To overcome these difficulties, CorrMap provides the Line command that allows you to draw vector lines on the raster map. These vector lines can then be used during the transformations to select vertices using the Snap mode, thus obtaining the maximum precision.
We explain the functionality of the Line command by means of an example. So let's start a new CorrMap project as explained in section Basic Operations[****]|[****]Starting a new project and select the MAP5.JPG file from the CorrMap samples folder (see section Getting started | Samples and demo version). The map will be opened in CorrMap, we then select the Home section in the menu on top as shown in Fig. BO.19 (1) and locate on the map the boundary lines between plots 5550 and 5660 (near the word "Forcola"). These lines, in fact, have some very slight changes of direction which are difficult to identify.
Fig. BO.19 – CorrMap allows you to export/import the points data of the transformations.
To avoid selection errors, we then activate the Line command (2 in Fig. BO.19) and start drawing a guide line from the South-West vertex of plot 5660 indicated by a red circle in Fig. BO.19. So, let's zoom in this point and click on it. Doing so, we'll see that an elastic line is drawn following the mouse, as shown in Fig. BO.20.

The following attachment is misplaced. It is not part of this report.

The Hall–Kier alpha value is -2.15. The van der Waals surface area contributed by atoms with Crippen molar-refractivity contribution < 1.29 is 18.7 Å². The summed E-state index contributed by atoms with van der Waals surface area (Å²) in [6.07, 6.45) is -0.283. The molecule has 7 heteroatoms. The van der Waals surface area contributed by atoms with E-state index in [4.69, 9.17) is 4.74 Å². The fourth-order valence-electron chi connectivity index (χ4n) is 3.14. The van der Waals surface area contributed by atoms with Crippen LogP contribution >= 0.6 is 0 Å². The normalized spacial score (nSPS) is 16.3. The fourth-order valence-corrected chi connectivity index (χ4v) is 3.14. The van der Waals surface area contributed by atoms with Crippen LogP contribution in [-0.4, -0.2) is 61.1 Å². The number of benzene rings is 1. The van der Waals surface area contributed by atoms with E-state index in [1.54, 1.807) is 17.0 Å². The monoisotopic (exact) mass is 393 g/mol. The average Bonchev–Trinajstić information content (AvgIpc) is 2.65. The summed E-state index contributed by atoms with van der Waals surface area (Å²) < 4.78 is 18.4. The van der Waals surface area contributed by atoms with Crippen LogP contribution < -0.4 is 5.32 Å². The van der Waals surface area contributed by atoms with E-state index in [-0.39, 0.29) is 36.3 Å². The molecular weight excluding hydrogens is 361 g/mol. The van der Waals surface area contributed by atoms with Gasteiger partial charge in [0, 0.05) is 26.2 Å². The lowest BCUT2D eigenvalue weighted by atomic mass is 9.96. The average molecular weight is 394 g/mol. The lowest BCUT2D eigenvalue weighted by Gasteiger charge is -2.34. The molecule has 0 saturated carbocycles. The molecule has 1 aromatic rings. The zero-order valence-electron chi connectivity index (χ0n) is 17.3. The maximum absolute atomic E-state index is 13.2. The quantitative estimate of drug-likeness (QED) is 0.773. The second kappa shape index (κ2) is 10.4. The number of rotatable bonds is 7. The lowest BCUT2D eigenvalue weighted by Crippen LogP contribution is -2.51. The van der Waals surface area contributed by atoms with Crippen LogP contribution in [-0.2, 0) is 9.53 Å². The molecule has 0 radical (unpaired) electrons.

Fig. BO.20 – Tracing a guide line useful to select map points at the maximum precision.
We now need to maintain the zoom factor but, at the same time, we need to move the map to reach the next vertex in North-East direction. To do this, we simply press the mouse wheel, the cursor turns into a hand and, as long as it remains this shape, we can click the left mouse button, keep it held and drag the raster in the desired direction. This is the Pan command explained in the Tools paragraph of this section.
If we also need to zoom in during these movements, we can do it by turning the mouse wheel, being aware that this disables the Pan (hand-cursor) which should be then reactivated if necessary by pressing the wheel again. In this way we can evaluate even the minimal directional changes of the map line, using a wider zoom, then select the vertices with higher magnification on the point, as shown in Fig. BO.21 and Fig. BO.22.
Fig. BO.21 – Firstly use a wider zoom to locate the line fold ....
Fig. BO.22 – .. then use a closer zoom to select the folding point.
Once we have traced the line between the first two vertices, the Line command remains active to let us continue tracking the adjoining line. This line can now hook to the final vertex of the first line. To do so, we just need to activate the Lines snap command in CorrMap toolbar (3 in Fig. BO.19). With this setting enabled, we can now select the end of the line just drawn so that the new line will start exactly from this point, as shown in Fig. BO.23.